Christendom’s Crowning Sin
1 Chronicles 21
The Word of God is pre-eminently a book of divine principles and not a mere record of historical facts. In opening it therefore, we must remember that there is nothing haphazard either in God’s ways with men or His writings about men. We read in 1 Corinthians 10, “All these things happened unto them [Israel] for ensamples [types]: and they are written for our admonition.” Thus there is divine design both in the happenings and in the record of them.
The remarkable parallel between the history of God’s ways with Israel and His dealings with us is therefore due, not to mere coincidence, but to the interweaving and working out of these unchanging principles. For this reason this truly significant chapter is full of the most salutary instruction and timely warning. Note how it opens. “Satan stood up against Israel!” But if the chapter opens with Satan against Israel it closes with God for them.
Satan’s dark devices are always directed against God’s bright designs for the blessing of man in any dispensation. His unvarying tactics from the beginning seem to have been to bring God’s attributes, holiness and righteousness, into antagonism with His nature, love. In this way he has aimed at making it impossible for His love to express itself without doing violence to His holiness and righteousness.
What diabolical audacity is this that would attempt to impale the living God upon the horns of such a dilemma!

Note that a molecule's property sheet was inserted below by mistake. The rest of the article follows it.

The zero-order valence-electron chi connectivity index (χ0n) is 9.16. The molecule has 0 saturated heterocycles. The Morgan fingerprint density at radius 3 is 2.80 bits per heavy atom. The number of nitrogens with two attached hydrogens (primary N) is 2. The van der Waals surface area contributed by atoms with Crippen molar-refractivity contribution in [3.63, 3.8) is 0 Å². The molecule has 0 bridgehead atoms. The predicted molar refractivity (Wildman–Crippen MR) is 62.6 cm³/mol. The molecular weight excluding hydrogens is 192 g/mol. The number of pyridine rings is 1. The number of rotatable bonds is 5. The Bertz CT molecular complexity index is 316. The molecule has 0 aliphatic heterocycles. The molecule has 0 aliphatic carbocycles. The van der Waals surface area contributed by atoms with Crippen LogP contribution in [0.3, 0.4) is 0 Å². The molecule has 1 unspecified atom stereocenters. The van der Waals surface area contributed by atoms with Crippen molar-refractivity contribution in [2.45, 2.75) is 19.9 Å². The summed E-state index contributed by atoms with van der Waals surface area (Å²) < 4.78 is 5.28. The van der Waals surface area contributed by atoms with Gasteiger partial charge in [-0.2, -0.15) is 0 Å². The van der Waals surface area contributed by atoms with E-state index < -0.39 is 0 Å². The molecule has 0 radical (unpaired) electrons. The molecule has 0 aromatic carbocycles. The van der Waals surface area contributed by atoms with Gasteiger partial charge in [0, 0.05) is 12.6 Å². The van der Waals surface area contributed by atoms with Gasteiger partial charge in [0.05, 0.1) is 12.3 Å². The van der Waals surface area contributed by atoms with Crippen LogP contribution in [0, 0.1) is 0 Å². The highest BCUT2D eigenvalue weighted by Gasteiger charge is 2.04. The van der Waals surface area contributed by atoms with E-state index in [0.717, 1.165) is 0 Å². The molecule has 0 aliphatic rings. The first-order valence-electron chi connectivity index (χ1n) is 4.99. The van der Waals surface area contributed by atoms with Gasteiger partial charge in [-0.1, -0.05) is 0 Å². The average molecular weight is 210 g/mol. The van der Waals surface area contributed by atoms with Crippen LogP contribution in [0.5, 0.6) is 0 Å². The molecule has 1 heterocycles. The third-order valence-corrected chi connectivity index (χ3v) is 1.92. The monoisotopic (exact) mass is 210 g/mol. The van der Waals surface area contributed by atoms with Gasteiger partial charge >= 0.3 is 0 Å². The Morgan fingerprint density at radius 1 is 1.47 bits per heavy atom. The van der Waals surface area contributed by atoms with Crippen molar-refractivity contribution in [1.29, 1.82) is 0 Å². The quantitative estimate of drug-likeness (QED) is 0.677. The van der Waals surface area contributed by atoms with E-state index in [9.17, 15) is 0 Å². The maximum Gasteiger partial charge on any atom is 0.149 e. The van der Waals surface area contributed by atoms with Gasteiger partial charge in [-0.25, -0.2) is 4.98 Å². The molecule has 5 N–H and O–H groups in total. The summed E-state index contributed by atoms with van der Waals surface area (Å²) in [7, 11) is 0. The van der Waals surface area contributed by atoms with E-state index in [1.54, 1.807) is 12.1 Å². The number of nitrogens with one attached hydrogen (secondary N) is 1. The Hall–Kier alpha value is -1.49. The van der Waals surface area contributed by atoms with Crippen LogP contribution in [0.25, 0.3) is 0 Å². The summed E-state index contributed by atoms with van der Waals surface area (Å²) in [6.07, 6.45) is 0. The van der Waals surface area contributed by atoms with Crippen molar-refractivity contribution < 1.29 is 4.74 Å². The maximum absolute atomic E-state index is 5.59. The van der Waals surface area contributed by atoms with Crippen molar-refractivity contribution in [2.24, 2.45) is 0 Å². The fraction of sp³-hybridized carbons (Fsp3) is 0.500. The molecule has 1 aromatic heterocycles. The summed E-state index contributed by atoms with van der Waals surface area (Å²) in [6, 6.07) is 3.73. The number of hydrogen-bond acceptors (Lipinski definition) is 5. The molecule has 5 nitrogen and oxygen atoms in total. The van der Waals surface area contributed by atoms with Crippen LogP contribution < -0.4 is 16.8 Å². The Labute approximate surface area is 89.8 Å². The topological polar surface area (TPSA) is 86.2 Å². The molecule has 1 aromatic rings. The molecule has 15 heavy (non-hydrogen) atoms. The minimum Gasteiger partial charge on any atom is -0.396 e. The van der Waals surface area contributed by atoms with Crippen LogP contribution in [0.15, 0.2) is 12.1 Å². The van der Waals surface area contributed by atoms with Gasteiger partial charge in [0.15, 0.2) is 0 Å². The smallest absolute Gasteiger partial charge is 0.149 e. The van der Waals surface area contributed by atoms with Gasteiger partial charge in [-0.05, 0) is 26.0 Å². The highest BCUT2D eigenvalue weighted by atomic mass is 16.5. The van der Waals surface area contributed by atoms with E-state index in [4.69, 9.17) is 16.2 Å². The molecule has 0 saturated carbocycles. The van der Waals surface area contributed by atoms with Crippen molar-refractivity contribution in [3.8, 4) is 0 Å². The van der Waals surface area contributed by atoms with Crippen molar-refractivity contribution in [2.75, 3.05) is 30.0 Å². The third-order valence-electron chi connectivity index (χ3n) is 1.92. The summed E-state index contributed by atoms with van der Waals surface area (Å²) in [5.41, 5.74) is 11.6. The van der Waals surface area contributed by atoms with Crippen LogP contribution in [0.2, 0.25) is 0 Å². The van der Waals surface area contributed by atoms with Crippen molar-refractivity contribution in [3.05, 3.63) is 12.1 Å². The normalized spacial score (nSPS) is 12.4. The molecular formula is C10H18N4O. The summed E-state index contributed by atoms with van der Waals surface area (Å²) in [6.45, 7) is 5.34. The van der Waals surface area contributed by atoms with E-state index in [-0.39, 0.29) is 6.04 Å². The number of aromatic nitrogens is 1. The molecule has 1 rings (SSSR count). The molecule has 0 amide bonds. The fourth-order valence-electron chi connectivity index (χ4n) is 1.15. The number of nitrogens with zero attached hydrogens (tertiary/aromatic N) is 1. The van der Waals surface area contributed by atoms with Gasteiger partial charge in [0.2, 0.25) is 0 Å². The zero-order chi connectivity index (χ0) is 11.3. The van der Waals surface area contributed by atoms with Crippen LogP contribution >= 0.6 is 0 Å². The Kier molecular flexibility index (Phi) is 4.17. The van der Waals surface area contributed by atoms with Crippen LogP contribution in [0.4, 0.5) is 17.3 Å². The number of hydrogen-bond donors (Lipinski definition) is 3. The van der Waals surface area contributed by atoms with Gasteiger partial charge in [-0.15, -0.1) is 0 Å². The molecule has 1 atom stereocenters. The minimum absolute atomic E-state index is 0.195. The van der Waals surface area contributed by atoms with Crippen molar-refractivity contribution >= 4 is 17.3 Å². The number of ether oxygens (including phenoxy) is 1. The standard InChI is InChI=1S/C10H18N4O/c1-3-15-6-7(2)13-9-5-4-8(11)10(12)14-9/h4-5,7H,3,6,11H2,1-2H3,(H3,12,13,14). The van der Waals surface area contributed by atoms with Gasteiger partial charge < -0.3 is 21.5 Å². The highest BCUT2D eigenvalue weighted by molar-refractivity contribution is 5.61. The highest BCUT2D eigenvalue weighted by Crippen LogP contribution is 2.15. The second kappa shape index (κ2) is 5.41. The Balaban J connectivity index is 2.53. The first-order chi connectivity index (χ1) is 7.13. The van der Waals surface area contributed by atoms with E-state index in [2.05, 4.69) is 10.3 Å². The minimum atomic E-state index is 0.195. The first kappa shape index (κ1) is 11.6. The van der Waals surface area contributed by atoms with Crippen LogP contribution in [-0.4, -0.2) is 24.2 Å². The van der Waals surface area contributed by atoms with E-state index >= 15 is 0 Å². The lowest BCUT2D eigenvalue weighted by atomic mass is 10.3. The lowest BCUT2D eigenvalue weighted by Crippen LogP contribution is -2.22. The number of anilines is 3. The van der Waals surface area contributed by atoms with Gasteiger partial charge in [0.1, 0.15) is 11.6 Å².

But how has Satan attempted to accomplish his aim? His plan of campaign is an old one. It dates as far back as Eden. He knew well that God had pronounced death to be the penalty of sin, and he thought that to involve man therein would render love powerless to bless, for God must either smite the sinner with His judgment or lose His character for justice!
In 1 Chronicles 21 Satan is seen once more as the adversary of God and His people. He stands up this time not against a creation, but against a nation concerning whose blessing God had bright intentions. He seems to have the same diabolical end in view in this case as at the first; namely, to make God’s blessing for them as righteously impossible as would be their escape from the just consequence of their sin. So it is written, “Satan stood up against Israel and provoked David to number Israel.”
But why provoke David? He was the representative head of that nation, and to involve him in sin would be to involve the whole nation in its consequences.
David’s Sin—Why So Serious?
Here the question may be raised as to wherein lay the gravity of David’s action in causing the people to be numbered. Why should it be followed by such terrible results?
Satan’s antagonism is not always evidenced by leading men into sin such as would outrage ordinary morality. One of his most subtle and successful ways is to lead men astray on the vital question of sin, its consequences and its atonement. Any mistake on such a question must of necessity be fatal! In the simple act of counting there can be no wrong, but God had given explicit instructions, long years before, that when His people should be numbered, a ransom—an atonement—should be given for each in the form of half a shekel of silver. There must be no exemption and no difference. “The rich shall not give more, the poor shall not give less” (Ex. 30:11-15).
Nearly half a millennium had passed since the giving of these directions, yet during that time God had neither withdrawn nor modified His demands. Nor was He prepared to ignore or excuse its first violation. It must be either the ransom or the plague, the atonement or the judgment (Ex. 30:12).